History Of Billiard Riley (Specials)

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All cue sports are generally regarded to have evolved into indoor games from outdoor stick and ball lawn games and as such to be related to troco, croquet and golf. The word “billiard” may have evolved from the French word “billart”, meaning “mace”, an implement similar to a golf club – the forerunner to the modern day cue.

The earliest forms of billiards tended to be obstacle games, such as bagatelle and pin pool. There were also variations with elaborate structures (likely inspirational of miniature golf) and others on a sloped table (ancestors of pinball). Some were croquet like in play. The object of obstacle games varied from avoiding obstructions and traps, to hitting or passing through or into them on purpose to score, to using them strategically to score in some other way, such as by rebounding off them to reach a hole in the table or trapping opponents’ balls.

The early croquet-like games eventually led to the development of the carom or carombole billiards category – what most mean by the word “billiards” outside the US. These games, which once completely dominated the cue sports world but have declined markedly over the last few generations, are games played with three or sometimes four balls – usually on a table without holes. The goal is generally to strike an object ball with a cue ball and then have the cue ball rebound off one or more cushions to strike a second ball. There are many variants, including three cushion, straight rail, balkiline, cushion caroms, italian five pins and four ball, among others.

Over time, a type of obstacle returned, originally as a hazard and later as a target, in the form of pockets. This lead to the rise of “pocket billiards, especially pool games, popular around the world in forms such as eight-ball and nine ball. The terms “pool” and “pocket billiards” are now virtually interchangeable in the UK. English billiards is a hybrid carom/ pocket game and as such is fairly close to the ancestral pocket billiards from the 18th to early 19th century carom games.

The game of snooker is generally regarded to have originated in the latter half of the 19th century. English billiards had been a popular activity amongst British army officers stationed in India and variations on the traditional game were devised. One such variation, devised in the officers’ mess in Jabalpur during 1874 or 1875 was to add coloured balls in addition to the reds and black which were used for pyramid pool and life pool. The word “snooker” was military slang for first year cadets or inexperienced personnel. One version of events states that Sir Neville Chamberlain of the Devonshire Regiment was playing this new game when his opponent failed to pot a ball and Chamberlain called him a “snooker”. It thus became attached to the billiards game now bearing its name as inexperienced players were labelled snookers.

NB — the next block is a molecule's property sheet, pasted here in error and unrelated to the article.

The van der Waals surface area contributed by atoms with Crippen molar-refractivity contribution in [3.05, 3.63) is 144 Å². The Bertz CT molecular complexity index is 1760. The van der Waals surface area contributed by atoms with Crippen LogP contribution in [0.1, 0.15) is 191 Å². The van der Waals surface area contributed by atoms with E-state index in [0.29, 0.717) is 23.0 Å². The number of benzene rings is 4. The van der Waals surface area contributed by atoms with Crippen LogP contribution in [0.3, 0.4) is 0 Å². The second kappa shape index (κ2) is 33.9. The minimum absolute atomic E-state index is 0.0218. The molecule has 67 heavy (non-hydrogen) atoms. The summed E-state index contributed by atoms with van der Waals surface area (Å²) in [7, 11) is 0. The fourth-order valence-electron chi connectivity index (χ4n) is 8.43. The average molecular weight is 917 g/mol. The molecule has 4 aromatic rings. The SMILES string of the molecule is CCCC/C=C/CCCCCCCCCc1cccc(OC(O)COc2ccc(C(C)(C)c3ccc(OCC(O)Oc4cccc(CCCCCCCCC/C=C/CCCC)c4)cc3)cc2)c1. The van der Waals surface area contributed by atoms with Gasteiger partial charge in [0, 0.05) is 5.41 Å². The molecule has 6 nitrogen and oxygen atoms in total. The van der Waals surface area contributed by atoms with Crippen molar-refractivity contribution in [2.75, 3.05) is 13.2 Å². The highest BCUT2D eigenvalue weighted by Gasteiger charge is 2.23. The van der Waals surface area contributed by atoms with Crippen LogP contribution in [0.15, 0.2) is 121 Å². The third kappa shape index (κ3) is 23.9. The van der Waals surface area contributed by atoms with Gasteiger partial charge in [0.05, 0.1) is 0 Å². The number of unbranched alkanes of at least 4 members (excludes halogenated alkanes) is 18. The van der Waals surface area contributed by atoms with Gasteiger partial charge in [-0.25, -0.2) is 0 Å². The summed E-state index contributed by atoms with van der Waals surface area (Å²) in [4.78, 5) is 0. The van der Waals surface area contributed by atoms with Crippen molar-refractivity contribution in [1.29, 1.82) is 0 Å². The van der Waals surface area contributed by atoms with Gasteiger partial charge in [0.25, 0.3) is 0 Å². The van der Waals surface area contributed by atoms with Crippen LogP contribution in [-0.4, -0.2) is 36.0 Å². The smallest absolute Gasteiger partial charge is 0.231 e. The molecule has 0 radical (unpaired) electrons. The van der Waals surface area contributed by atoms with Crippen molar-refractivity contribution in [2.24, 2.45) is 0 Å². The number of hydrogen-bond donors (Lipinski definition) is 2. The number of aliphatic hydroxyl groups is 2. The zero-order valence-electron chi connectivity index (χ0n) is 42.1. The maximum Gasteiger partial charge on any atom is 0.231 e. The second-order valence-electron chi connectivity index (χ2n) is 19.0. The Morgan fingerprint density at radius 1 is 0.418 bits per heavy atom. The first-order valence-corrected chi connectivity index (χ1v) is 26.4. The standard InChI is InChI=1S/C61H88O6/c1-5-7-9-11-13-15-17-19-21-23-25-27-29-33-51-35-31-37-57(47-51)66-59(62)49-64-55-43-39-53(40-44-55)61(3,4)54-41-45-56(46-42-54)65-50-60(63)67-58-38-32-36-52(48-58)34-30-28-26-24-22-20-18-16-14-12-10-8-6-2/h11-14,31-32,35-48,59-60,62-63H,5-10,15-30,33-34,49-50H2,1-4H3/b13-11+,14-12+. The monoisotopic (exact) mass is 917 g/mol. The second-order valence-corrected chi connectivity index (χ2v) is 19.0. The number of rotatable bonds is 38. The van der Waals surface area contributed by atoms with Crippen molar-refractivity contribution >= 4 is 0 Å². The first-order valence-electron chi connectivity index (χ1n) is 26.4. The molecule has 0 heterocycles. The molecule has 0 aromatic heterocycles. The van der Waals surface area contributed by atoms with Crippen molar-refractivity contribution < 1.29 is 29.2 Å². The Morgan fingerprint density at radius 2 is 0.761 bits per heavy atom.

The game of snooker grew in the latter half ot the 19th Century and the early 20th Century. In 1927, the first World Snooker Championship had been organised by Joe Davis, a professional english billiards and snooker player. This represented the game’s first forays into the professional sphere. Joe Davis won every World Championship unitl 1946 when he retired. The game wnet into decline in the 1950s and 1960s, with little interest outside the cue sports world. In 1969, David Attenborough was a top official at the BBC and he commissioned the snooker tournament Pot Black to demonstrate the potential of colour television – the green table and multi-coloured balls were ideal for showing off the advantage of coloured broadcasting. For a time, the series was the second most viewed programme on BBC2. Interest in the game increased and the 1978 World Championship became the first to be fully televised. Snooker quickly became a mainstream sport in the UK, Ireland and most of the Commonwealth and has enjoyed much success over the last 30 years.

Now, new countries are awakening to the joys of Snooker – China and the Far East have possibly the fastest growing fan base in the World. Digital TV coverage is bringing the game to a wider audience in Europe and the appetite for the sport is increasing month by month.

Sourced from Wikipedia articles on Billiards and Snooker, compiled by Riley.

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